fHi-E CANDIDATEg REQUESTED NOT
TO INDULGE IN PERSONALIT!ES.
Au Cueually L-arge Number ut Quentina
PrlOUanded Aid Au4-ere,1-Natwith
titanding la--ulea weie DAecutirsed 'Ihme
Was Sorae Spirit in the De-bate.
About live hundred people attended
the cam paixgn meeting at Orangeburg
oi last Thursday, and everything
passed off very, quietly. During the
morning the following paper was pre
seated to each candidate:
1. W~e, the Democrats of Orange
burg county, request the candidates
for State and nationalotlices to refrain
fromi any personal allusions to the
character and record of their oppo
2. That they be requested to speak
on the issues of the day and their own
records as public otlicers.
3. That we discountenance ali re
crimiiation and vituperation.
4. That we be allowed to' support
suen men as we deem best for the good
of the State, without suggestions from
The resolutions had not been adopt
ed by the county executive committee,
and who the authors of the resolutions
were.did not appear. The meeting
was held in a pretty grove on the out
skirts or the town. Very excellent
music was furnished between acts by
the Orangeburg brass baud-an organ
ization of Wiach the ciLizens of the
town are justly proud.
At 11 o'clock Congressmin J. Wmi.
Stokes, acting ior County Chairman
Lowman, who was sick, called the
neeting to order and Mr. E. H1. Hous
er prayed. Dr. Stokes asked that the
audience be attentive, and give every
speaker a respectful bearing. If any
one desired to propound a question he
hoped it would be asked in a respectful
manner and a respectful ansiver be
Gen. Richbourg and Gen. Watts
were the lirst speakers. Each of these
gentlemen want tne office of Adjutant
and Inspecterleneral, and neither of
them is backward in asking for it. Af
ter they got through Judge Earle was
JUDGE EARLIC SPETKS.
Before he had proceeded far several
young men in front of the stand were
talking in a loud tone. "If you w'sn
to speak, gentlemen, come on the
stand," said Gen. Earle.
"Go ahead, Mr. Earle," said a voice.
"Keep your men quiet," called
General Earle did not ask them to
vote for him because he was a Reform
er. He would not deceive them if he
could. He simply asked that they
vote for him because lie was a Demo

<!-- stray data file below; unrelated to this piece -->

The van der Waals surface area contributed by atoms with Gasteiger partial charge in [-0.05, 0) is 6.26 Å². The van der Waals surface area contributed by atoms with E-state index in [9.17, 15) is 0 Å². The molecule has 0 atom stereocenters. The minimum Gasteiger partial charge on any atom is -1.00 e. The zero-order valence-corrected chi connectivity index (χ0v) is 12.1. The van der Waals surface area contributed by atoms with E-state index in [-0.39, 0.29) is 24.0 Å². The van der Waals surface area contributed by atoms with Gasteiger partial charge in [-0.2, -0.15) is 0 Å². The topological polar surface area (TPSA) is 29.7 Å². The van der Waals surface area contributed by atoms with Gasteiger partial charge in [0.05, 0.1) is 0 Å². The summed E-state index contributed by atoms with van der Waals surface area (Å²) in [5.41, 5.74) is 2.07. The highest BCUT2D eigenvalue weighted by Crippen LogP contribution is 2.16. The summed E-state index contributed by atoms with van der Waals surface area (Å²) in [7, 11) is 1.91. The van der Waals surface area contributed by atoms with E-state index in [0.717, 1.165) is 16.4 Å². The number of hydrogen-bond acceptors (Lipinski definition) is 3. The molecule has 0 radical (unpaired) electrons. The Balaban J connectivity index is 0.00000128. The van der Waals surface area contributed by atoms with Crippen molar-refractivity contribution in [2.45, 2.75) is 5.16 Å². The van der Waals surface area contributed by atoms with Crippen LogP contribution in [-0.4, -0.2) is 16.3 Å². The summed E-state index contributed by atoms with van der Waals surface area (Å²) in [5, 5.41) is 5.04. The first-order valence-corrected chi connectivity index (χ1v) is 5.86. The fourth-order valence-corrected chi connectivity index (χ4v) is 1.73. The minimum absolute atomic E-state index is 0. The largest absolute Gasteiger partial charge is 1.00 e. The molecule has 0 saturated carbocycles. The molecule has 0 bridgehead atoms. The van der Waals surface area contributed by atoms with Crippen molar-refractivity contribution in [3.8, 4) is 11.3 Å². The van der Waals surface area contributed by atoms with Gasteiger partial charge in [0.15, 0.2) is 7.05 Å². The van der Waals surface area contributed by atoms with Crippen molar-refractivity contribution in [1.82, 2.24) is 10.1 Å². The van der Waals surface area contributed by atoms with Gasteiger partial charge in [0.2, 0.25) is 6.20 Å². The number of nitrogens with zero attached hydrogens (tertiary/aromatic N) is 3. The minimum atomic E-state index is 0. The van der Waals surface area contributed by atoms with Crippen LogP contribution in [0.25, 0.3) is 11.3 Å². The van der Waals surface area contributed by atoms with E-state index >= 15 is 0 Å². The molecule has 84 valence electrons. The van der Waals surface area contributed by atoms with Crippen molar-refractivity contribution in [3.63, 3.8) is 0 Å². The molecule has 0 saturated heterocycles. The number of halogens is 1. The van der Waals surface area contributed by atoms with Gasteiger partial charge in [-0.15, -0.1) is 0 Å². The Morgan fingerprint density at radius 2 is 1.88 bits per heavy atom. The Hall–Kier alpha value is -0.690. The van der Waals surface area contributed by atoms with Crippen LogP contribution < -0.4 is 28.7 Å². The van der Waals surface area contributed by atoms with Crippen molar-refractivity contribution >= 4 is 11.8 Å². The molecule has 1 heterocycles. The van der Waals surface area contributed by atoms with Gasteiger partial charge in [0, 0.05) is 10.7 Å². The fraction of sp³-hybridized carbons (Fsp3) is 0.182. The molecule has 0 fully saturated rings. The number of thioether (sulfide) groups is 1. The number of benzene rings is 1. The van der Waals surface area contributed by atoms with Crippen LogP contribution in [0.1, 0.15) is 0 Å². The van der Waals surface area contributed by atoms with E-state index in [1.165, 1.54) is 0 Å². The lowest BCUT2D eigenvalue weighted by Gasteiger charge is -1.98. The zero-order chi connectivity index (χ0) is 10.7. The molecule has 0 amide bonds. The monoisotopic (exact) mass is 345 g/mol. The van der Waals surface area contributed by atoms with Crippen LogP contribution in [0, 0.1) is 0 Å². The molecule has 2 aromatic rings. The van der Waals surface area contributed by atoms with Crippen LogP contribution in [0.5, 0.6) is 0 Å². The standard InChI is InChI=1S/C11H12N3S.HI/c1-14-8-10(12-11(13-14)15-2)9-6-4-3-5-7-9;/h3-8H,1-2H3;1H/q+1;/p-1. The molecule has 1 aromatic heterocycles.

crat. He had declarel in 1890 that
the Shell manifesto was false and he
had gone upon the stump and proved
his assertion. le had proved that
cnarges against uis office were false.
Did any man blame him for doing
that? 'No man should be afrai: .>f the
light or the truth. "I say to you,
young men, be men; [ say to you old
men, teach your sons to be men-to
fear God and God alone. Teach them
to be true to themselves." He had
gone upon the stump in 1890 and told
the people that what was oppressing
them couid not be remedied by legisla
tures or State officers-they needed re
lief els where.
Wnen General Earle proceeded to a
discussion of the tinancial question,
demonstrating how values nad shrunk
in the last 20 years, how impossible it
was for a farmer who had a mortgage
on his land to get out of debt, he re
ceived earnest attention. He closed
by hoping to soon see the day when
Conservatives and Reformers would
be names only; he wished a united
people to work together for South Car
olina's prosperity and glory.
As General Earle was taking his
seat, Mr. Ed Zeigler, a young man
who had been standing imnmeaiately
in front of the speakers, called to him,
but his question was drowned by the
band. Zeigler requested the chairman
to notity Gen. Earle that he was want
ed to answer a question. When the
band ceased playing Gen. E ie ad
vanced to the front and said he was
informed some one wished to ask him
Zeigler-Do voou expect the vote of
the ignorant voters of tais county:
Earle-Tnat is not a proper question.
Zeigler--D~o you say, as has been
said by one of your supporters in this
town, that only the ignorant man were
going to vote bor E vans and Dancan.
Earle -[ would not insult the hon
est me~n of tnis county by replying to
such a question. (Uneers for Earle.)
General Earle took his seat, but im
mediately jumped up and going to the
front said: "Lbet mec ask that gentle
man wnat oflice he holds hereT'
Zeigler-i hold a pasition that I
don't have to resign ini order to run
Earle -['Il guarantee you are e:n
ployed in the dispensary. (Cries of
-Yes." and cheers for Karle.)
E arle-i have nothing to say against
the dispensary. I believe it na~s done
good and wI do good under proper
management, but i do not thing tnat
it should be brouglit into poIltics in
Zeigler had gotten upon upon the
stand when Judge Farle asaed his
question and stood near him, but did
not succeed in making an impression.
He asked General Earie wno had
prompted him to ask wnether he was
a clerK in the dispensary. Eairie re